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Mysuru: Statue of Mahishasura on the Chamundi Hills


Statue of Mahishasura
Built during the reign of Dodda Devaraja Wodeyar (1627 – 1673), the thirteenth Maharaja of Mysore, this majestic statue of Mahishasura is an iconic landmark of Mysuru (formerly known as Mysore) and a major tourist attraction.

Check the front view of this sculpture.

The legend has it that Mysuru owes it name to Mahishasura, a demon who lived in the Chamundi Hills near Mysuru. He was capable of shape-shifting from the human form to a buffalo and vice-versa. Goddess Durga slayed him in an epic battle that lasted nine nights in the Chamundi Hills and saved the devas (demigods) and common people from his evil deeds. After this feat, she acquired the title of Mahishasuramardini (slayer of Mahishasura) and a temple was built atop the Chamundi Hills to honor her. Because of this temple, she is also known as Chamundeshwari, the goddess of Chamundi.

Goddess Durga is worshiped widely in India and Southeast Asia. Many festivals in India commemorate her victory over Mahishasura, and these are Navaratri, Durga Puja, Garba, to name a few. In Mysuru, the home of Mahishasura, the Navaratri festival – popularly known as Mysore Dasara – is celebrated with pomp and pageantry for nine nights (i.e., ten days).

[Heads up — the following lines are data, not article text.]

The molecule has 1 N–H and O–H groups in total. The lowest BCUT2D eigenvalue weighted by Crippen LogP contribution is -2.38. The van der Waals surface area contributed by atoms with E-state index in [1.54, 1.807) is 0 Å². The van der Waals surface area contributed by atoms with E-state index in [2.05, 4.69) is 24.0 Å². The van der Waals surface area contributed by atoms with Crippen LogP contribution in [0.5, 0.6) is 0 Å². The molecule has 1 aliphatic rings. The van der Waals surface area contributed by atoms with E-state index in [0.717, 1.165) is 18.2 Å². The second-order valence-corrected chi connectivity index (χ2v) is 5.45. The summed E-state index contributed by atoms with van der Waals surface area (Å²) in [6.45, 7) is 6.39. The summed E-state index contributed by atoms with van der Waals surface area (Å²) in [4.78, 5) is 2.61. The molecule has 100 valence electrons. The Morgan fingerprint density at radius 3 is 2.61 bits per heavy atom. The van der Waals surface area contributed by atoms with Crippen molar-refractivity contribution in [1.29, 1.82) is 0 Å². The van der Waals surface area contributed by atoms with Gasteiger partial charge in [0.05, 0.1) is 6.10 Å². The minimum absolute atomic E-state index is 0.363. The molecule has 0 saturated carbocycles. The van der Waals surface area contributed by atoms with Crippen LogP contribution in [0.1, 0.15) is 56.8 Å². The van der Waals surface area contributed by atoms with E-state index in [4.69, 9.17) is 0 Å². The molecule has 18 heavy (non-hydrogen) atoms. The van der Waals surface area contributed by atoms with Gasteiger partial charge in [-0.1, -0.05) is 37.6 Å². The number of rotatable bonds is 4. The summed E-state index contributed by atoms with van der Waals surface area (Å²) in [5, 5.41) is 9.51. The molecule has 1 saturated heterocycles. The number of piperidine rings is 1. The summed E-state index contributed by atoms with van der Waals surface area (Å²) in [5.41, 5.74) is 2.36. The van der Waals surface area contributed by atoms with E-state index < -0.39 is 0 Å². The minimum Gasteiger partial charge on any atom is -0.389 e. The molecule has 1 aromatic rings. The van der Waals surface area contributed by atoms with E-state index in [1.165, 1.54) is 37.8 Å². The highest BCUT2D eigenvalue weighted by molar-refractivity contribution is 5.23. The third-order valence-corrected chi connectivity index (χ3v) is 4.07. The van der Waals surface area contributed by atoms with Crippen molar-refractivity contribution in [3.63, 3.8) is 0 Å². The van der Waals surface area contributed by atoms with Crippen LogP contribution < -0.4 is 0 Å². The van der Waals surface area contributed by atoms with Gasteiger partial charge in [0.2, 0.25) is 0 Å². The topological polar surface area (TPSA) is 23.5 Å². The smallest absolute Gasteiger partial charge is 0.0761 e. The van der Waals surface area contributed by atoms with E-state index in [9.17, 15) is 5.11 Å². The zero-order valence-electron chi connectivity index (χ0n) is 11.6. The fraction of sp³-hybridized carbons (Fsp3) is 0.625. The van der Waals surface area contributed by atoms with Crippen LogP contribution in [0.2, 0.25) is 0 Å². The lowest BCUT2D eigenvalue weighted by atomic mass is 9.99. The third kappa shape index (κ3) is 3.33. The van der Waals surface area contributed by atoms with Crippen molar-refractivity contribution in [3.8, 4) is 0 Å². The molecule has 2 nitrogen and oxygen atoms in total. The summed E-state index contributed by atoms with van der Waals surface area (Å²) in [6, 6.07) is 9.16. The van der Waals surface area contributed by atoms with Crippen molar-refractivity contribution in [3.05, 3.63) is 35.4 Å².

Mahishasuramardini Sculptures
Durga as Mahishasuramardini (Slayer of Mahishasura) installed in a devakoshta of the Durga Temple in Aihole, Karnataka, India
Durga as Mahishasuramardini (Slayer of Mahishasura) on the outer wall of the Somanathapura Keshava Temple
Durga as Mahishasuramardini on the outer wall of the Hoysaleswara Temple at Halebidu in Karnataka, India
Statue of Durga as Mahishasuramardini standing in the Shiva Temple at Prambanan, Yogyakarta, Indonesia.

Related Pages
Mysuru Chamundi Hills: Nandi, the sacred bull of Shiva

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